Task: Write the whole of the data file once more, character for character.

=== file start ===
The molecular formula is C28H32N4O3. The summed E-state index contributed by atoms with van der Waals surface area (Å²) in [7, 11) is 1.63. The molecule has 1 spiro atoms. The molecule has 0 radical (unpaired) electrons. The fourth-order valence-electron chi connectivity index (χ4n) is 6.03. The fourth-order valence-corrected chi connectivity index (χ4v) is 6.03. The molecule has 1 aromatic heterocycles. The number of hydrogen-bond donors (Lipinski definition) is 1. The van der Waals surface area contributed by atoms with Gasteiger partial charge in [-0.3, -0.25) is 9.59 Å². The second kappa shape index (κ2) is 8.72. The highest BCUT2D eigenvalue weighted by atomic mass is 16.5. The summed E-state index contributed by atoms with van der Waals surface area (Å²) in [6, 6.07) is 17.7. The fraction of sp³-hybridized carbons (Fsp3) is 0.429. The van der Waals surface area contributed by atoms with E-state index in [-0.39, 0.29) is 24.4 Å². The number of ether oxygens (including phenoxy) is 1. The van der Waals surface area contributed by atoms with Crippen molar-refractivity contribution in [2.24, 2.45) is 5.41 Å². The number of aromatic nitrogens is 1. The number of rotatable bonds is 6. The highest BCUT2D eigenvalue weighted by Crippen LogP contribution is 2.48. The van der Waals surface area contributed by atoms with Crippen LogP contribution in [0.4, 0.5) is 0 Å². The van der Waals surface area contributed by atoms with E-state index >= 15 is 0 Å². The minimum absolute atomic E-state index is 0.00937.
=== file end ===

The molecular formula is C28H32N4O3. The summed E-state index contributed by atoms with van der Waals surface area (Å²) in [7, 11) is 1.63. The molecule has 1 spiro atoms. The molecule has 0 radical (unpaired) electrons. The fourth-order valence-electron chi connectivity index (χ4n) is 6.03. The fourth-order valence-corrected chi connectivity index (χ4v) is 6.03. The molecule has 1 aromatic heterocycles. The number of hydrogen-bond donors (Lipinski definition) is 1. The van der Waals surface area contributed by atoms with Gasteiger partial charge in [-0.3, -0.25) is 9.59 Å². The second kappa shape index (κ2) is 8.72. The highest BCUT2D eigenvalue weighted by atomic mass is 16.5. The summed E-state index contributed by atoms with van der Waals surface area (Å²) in [6, 6.07) is 17.7. The fraction of sp³-hybridized carbons (Fsp3) is 0.429. The van der Waals surface area contributed by atoms with E-state index in [-0.39, 0.29) is 24.4 Å². The number of ether oxygens (including phenoxy) is 1. The van der Waals surface area contributed by atoms with Crippen molar-refractivity contribution in [2.24, 2.45) is 5.41 Å². The number of aromatic nitrogens is 1. The number of rotatable bonds is 6. The highest BCUT2D eigenvalue weighted by Crippen LogP contribution is 2.48. The van der Waals surface area contributed by atoms with Crippen LogP contribution in [0.4, 0.5) is 0 Å². The van der Waals surface area contributed by atoms with E-state index >= 15 is 0 Å². The minimum absolute atomic E-state index is 0.00937.